Wheeler and Foster’s brothers at the St. Joseph’s Hospital site recently were banded and received the names of Jack and Harrison.

All chicks are thriving and should be ready to fly out of the nest in a few weeks.

Peregrine falcon webcams

Wednesday, June 3, 2015

WWII veterans watch falcons get wildlife bands

WWII veteran Chuck Franzke and his wife, Bev.
Chuck Franzke of Waukesha used to fly torpedo bombers during WWII. The former Navy pilot can relate to the peregrine falcons that nest at our power plants. Franzke shared memories Wednesday about the difficulty of landing on an air carrier, relating it to the flight of a peregrine falcon swooping 200-miles an hour for prey.

WWII veteran Norman Jagow.
Franzke and fellow veteran Norman Jagow were special guests at our Port Washington power plant. They watched as falcon chicks from the plant’s nest box received their wildlife bands. Peregrine Manager Greg Septon banded four young – two
males and two females.

Jagow now has a bond with one of
the chicks, which was named
Norman in his honor. The other
chicks were named Spikey, LoriAnn and Suzie.

Veterans with the Stars and Stripes Honor Flight organization have a special tie to our Port Washington power plant. Wisconsin’s WWII         Pillar of Honor stands outside the plant at Coal Dock Park as a tribute to all Wisconsin veterans.

We Energies is a longtime partner and sponsor of Stars and Stripes Honor Flight.

Norman, Spikey, Suzie and LoriAnn.
WWII Pillar of Honor at Coal Dock Park 
in Port Washington.

Monday, June 1, 2015

What do noble gases from periodic table have in common with peregrine falcons?

At a falcon banding at We Energies Valley Power Plant, a very clever fifth-grade class from Carollton Elementary School in Oak Creek named four peregrine falcon chicks after the gases from the far right column of the periodic table.

Krypton, Argon, Radon and Xenon
Three sisters gained the honor of being named Argon, Radon and Xenon, while their little brother and only boy, Krypton, was the last to be named. Although he was the last, his name was chosen first by the students, after the fictional home planet of Superman. This isn’t the first time the students named a hatchling using Superman terminology. They named a duckling, that hatched in their classroom, Steel, after the man of steel.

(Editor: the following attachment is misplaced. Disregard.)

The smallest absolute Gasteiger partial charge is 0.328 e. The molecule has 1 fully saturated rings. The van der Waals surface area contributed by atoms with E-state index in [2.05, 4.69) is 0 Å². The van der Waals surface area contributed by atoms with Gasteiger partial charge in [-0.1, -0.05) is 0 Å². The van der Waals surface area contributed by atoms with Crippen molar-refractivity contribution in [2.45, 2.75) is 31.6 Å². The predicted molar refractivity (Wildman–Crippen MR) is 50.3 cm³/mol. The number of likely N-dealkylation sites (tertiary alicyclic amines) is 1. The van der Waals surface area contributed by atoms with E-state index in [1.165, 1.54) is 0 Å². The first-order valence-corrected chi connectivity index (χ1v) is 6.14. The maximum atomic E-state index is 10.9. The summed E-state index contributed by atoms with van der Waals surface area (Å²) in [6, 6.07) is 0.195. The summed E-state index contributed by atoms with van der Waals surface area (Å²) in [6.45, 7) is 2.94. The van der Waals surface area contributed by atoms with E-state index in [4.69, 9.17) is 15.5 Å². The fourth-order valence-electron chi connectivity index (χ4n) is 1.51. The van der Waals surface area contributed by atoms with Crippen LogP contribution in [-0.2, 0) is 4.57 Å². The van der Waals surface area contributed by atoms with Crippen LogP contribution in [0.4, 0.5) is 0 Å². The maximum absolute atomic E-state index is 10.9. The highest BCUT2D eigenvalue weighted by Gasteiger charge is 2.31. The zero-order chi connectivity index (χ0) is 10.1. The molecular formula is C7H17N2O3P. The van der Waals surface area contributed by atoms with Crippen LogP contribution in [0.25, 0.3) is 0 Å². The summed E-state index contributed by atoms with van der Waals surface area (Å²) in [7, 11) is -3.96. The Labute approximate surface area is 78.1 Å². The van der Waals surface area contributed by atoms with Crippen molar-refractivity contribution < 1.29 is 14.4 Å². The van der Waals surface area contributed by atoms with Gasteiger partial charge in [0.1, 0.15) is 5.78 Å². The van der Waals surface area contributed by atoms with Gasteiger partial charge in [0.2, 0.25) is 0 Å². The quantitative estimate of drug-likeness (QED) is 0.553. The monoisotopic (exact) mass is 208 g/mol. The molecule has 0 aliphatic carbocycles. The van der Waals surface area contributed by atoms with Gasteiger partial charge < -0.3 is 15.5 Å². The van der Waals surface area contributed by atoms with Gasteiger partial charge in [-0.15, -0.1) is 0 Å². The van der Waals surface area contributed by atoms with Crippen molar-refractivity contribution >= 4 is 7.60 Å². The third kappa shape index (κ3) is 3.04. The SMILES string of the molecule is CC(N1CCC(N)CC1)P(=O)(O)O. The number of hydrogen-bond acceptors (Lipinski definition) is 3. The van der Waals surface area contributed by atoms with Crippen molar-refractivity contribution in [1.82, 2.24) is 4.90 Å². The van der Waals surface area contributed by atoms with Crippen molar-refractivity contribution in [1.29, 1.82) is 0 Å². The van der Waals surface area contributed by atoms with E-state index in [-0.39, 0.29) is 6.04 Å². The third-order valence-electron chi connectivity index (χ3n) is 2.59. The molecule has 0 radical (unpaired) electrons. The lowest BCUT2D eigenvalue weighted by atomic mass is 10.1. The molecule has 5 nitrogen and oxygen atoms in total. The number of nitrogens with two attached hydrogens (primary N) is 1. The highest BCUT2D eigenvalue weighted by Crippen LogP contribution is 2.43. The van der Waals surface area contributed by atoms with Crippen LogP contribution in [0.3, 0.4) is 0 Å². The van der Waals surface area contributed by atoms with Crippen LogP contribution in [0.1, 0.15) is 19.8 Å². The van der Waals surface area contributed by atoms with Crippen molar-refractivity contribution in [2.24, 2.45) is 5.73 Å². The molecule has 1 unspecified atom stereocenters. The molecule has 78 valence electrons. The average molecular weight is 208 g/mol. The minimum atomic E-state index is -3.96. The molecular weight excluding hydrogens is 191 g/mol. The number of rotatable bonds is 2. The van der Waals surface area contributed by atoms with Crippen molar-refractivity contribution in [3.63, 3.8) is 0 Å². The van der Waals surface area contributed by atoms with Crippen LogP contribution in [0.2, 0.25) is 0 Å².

Carollton Elementary fifth graders
The students learned that here on Earth, Krypton is a noble gas from the periodic table. They studied the table and found the other suitable names for the chicks. The children were instructed to choose gender neutral names since the sex of the falcons isn’t determined until banding.

The chicks’ parents are Hercules, born in 2011 at St. Joe’s Hospital in Milwaukee, and an unbanded female whose origins are unknown. Hercules is the son of another Valley Power Plant falcon, Herbert, who was found injured earlier this spring and is being treated at the Wisconsin Humane Society’s Wildlife Rehabilitation Center. Herbert was born at the Valley Power Plant 11 years ago.

Thursday, May 28, 2015

Meet falcon chicks, Sharkie and Thunder Claw

Stocker mascot
Two peregrine falcon chicks at our Pleasant Prairie Power Plant now have names. Thunder Claw and Sharkie were named by third graders from Stocker Elementary School in Kenosha. 

Sharkie is named after their school’s mascot, the Stocker Shark.

The students visited the Pleasant Prairie Power Plant Thursday to see the chicks get their wildlife bands. The bands allow researchers to track the endangered species as the peregrine population continues to grow. 

Our peregrine manager, Greg Septon, visited Stocker Elementary School earlier this month to talk about the peregrine falcon recovery effort. More than 200 peregrines have been born at We Energies power plants since 1997.

Here are a video and some pictures from Thursday’s banding in Pleasant Prairie. The Kenosha News covered the event.